Everyone should grow at least some of their own food. I come from five generations of city dwellers myself-- not a gardener in the bunch. If I can learn to garden, anyone can. Taking back control of this most basic need, even if it's just tomatoes or blueberries in a pot on a porch, is reconnecting urban Americans with the land that is so important to our psyches. And it's giving us back the means of production, giving ordinary people control of this most basic need.

Cucumber-corn chowder
1 quart cucumber, cubed
2 cups corn
1 large carrot, sliced
1 large onion, sliced
10 small new potatoes, halved (or equivalent red or yukon)
2 cloves garlic
1 T chopped fresh parsley
4 T butter
2T flour
2 cups stock (chicken or vegetable; make sure it's a "white" stock or the soup will be ugly!)
>1 cup milk
1 cup half-half
2 yolks eggs
pepper and salt to taste

Cook the potatoes separately in water or the microwave, until al dente (a little underdone; they'll finish cooking in the soup). I used frozen cukes, but if you have fresh, peel, seed and dice. Dice onions and garlic (or use a garlic press) and saute in 2 T butter with the parsley and dill seeds in the soup pot about 5 minutes (the cukes will turn a bright light green). Heat the stock to a simmer. While it's heating, add the additional butter to the vegetables, melt, then dredge with the flour, letting it simmer, but not brown, about 2 minutes. Add half the stock about a quarter cup at a time, allowing mixing it well with the dredged vegetables. It should thicken each time. Add the rest of the stock, simmer 20 minutes. Add the potatoes, carrots, corn and milk, bring to a light simmer. Continue to simmer until it thickens slightly. Allow to cool to just a little too hot to eat.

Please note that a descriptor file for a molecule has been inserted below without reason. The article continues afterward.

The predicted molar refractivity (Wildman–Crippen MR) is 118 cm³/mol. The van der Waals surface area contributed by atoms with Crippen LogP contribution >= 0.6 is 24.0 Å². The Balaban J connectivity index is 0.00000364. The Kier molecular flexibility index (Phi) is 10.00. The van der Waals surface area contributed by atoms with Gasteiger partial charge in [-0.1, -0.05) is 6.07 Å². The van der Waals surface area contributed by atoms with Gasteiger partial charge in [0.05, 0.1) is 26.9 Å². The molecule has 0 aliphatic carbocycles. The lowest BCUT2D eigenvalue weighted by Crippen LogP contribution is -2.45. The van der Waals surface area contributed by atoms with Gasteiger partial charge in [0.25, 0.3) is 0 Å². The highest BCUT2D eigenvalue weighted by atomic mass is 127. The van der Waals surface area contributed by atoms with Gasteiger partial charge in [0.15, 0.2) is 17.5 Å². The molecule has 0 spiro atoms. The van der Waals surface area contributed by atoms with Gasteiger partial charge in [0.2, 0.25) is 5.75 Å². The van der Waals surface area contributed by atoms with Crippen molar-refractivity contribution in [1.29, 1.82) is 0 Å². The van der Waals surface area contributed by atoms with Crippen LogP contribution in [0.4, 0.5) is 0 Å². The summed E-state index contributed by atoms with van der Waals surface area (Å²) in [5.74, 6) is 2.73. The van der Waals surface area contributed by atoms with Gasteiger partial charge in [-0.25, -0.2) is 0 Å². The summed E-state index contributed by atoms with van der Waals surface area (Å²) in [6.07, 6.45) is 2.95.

Lightly beat the half-half and egg yolks, pour a little boiling soup on to them, stirring at same time, then return it to the hot soup, stirring constantly; it must not boil again or it will curdle. Season to taste with white pepper and salt. Thin with a little half-and-half just before serving.

You can add a little sauteed andouille sausage to this for the carnivores among you.


  1. I find it interesting that so many people "want" to grow some things. They think it is great that I grow things, and how homegrown tastes so good, etc., etc. And in the same sentence they wish they could do grow some things. When I mention they can do something simple like a few tomatoes plants in containers on their deck, they find all sorts of reasons (excuses) why they can't do that. I am excited to grow my own food. I am planting more this year than last year. It is great. Emily

  2. This is why new consumer goods like Earthboxes are so great-- they remove a lot of that "I don't have time, knowledge, bramblepup"